This raises various issues for foresight students and practitioners who may want to work in a ‘worldviews’-type area like foreign affairs or trade. The trans-disciplinary focus of foresight and futures work can mean that practitioners gravitate to ‘meta’-frameworks which may lack rigorous
theory-building, theory-testing and evaluation. To minimize this, it helps to have some background in the history of ideas and culture, and political philosophy, particularly as Peter Katzenstein, Alaistair Iain Johnston and Patrick Porter demonstrate in the ‘strategic culture’ literature. Foreign policy frameworks that differentiate between diplomacy, informational, military, economic and other levers are useful, such as Terry Deibel’s Foreign Affairs Strategy (2007). Finally, the varied work of these scholars illustrates this rigour and cycle of theory-building, theory-testing and evaluation: Stephen G. Brooks on global security and trans-national corporations, Jon Sumida on Clausewitz and other classical military theorists, Stephen Biddle‘s multi-method analysis of military power projection, and Dexter Filkins‘ multi-perspectival conflict reportage.

The One-Species Dilemma

Dr. Michael A. Aquino once posed a central question of Setian philosophy to me. Rephrased from memory, it was something like: ‘Why is it that Earth has only one species which has the self-aware consciousness to create civilization, symbolic systems, and other complex manifestations? Why not two or more? What would it be like if there was more than one species?’

In this email exchange Dr. Aquino did acknowledge research into ape and dolphin communication, which perhaps has significance for Lilith Aquino’s Utterance of Arkte. I pose this as a philosophical, existential dilemma, and not as a position of species infallibility.

Within the Temple of Set, Dr. Aquino and others referred to this self-aware consciousness as the Gift of Set. Category 17 of the TS Reading List explored this in more detail, in the following categories.

Continue reading “The One-Species Dilemma”

Decision Sciences For The Masses

Malcolm Gladwell‘s new book Outliers: The Science of Success (New York: Little, Brown & Co., 2008) appears to be the publishing event of the week.

Gladwell (The Tipping Point, Blink) spearheads a group of writers who are masterful at using anecdotes about insights from statistics, system dynamics and the decision sciences that will interest a broad readership.  This group also in  Chris Anderson (The Long Tail), James Surowiecki (The Wisdom of Crowds), Nassim Nicholas Taleb (Fooled by Randomness, The Black Swan), Tim Harford (The Undercover Economist), Steven Levitt and Stephen Dubner (Freakonomics), and Michael Lewis (Liar’s Poker, The New New ThingMoneyball) also belong to this group.  Apart from outliers and tipping points these books explore intuitive decisions, long tail distributions, the Law of the Many, chance, low probabilty high-impact events, martingales, and data-driven decisions.  Each author has a different background: Taleb is an epistemologist and former trader, Anderson is a technology pundit, and Lewis, Gladwell and Surowiecki are essayists and journalists.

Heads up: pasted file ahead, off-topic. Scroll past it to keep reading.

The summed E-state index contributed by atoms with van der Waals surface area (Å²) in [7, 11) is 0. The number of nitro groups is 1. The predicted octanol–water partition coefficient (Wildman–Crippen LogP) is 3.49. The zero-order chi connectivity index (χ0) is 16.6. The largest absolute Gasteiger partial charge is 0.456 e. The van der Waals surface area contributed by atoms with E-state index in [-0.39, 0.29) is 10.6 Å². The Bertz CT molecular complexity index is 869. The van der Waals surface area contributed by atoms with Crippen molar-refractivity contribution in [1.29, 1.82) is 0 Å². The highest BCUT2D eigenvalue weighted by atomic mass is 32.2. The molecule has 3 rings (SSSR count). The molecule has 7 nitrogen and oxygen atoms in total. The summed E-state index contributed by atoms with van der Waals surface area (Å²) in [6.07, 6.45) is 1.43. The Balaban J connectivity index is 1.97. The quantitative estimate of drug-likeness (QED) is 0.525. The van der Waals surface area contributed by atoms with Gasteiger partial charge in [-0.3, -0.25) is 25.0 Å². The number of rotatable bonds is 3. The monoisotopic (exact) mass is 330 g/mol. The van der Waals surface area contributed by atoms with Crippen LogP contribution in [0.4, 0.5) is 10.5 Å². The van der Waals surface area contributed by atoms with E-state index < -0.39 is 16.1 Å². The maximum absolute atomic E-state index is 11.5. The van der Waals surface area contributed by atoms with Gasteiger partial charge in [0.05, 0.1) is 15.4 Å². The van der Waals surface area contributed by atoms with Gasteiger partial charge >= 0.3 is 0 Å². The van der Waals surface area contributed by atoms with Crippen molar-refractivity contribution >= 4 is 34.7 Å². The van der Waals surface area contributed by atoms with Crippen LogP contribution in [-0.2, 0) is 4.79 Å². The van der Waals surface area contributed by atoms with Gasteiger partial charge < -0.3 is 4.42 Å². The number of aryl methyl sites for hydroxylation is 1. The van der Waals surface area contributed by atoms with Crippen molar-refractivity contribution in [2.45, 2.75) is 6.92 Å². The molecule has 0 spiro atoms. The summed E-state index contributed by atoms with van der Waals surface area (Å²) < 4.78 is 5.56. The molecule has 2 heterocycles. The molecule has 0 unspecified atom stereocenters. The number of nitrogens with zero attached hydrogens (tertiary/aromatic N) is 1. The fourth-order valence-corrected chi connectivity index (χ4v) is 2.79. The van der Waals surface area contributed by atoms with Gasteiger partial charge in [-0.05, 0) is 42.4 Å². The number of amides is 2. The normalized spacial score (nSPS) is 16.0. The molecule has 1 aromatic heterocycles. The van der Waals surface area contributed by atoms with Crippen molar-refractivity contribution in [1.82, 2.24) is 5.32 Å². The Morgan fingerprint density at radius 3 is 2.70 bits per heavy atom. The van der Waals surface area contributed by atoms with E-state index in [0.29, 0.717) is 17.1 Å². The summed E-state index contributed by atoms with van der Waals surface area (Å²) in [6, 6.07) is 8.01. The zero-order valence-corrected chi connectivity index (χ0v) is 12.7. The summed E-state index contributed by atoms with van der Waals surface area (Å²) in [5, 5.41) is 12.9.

For me, six observations emerge from these authors.  First, they have a writing style that appeals to a broad audience.  Second , they provide an introduction to quantitative elements of decision-making and judgments.  Third, their publishers have created a niche market in airport reading and popular science paperbacks.  Fourth, they differ in their approach to theory building: Anderson, Gladwell and Surowiecki take an insight, interview people, and promote it; Taleb, Harford and Lewis draw on their domain experience; and Levitt and Dunbar illustrate how a subject matter expert can collaborate with a journalist to reach a broader audience.  Fifth, their books have seeded a range of Web 2.0 strategies, which vary in rigour, validity, generalisability and applicability to real-world analysis.

Finally, their publishers have used their marketing appeal to build an audience during turnarounds and post-acquisition integrations: Gladwell and Surowiecki helped revive The New Yorker, Levitt and Dunbar’s blog gained The New York Times an Internet readership, and Anderson revamped Wired after Conde Nast‘s acquisition.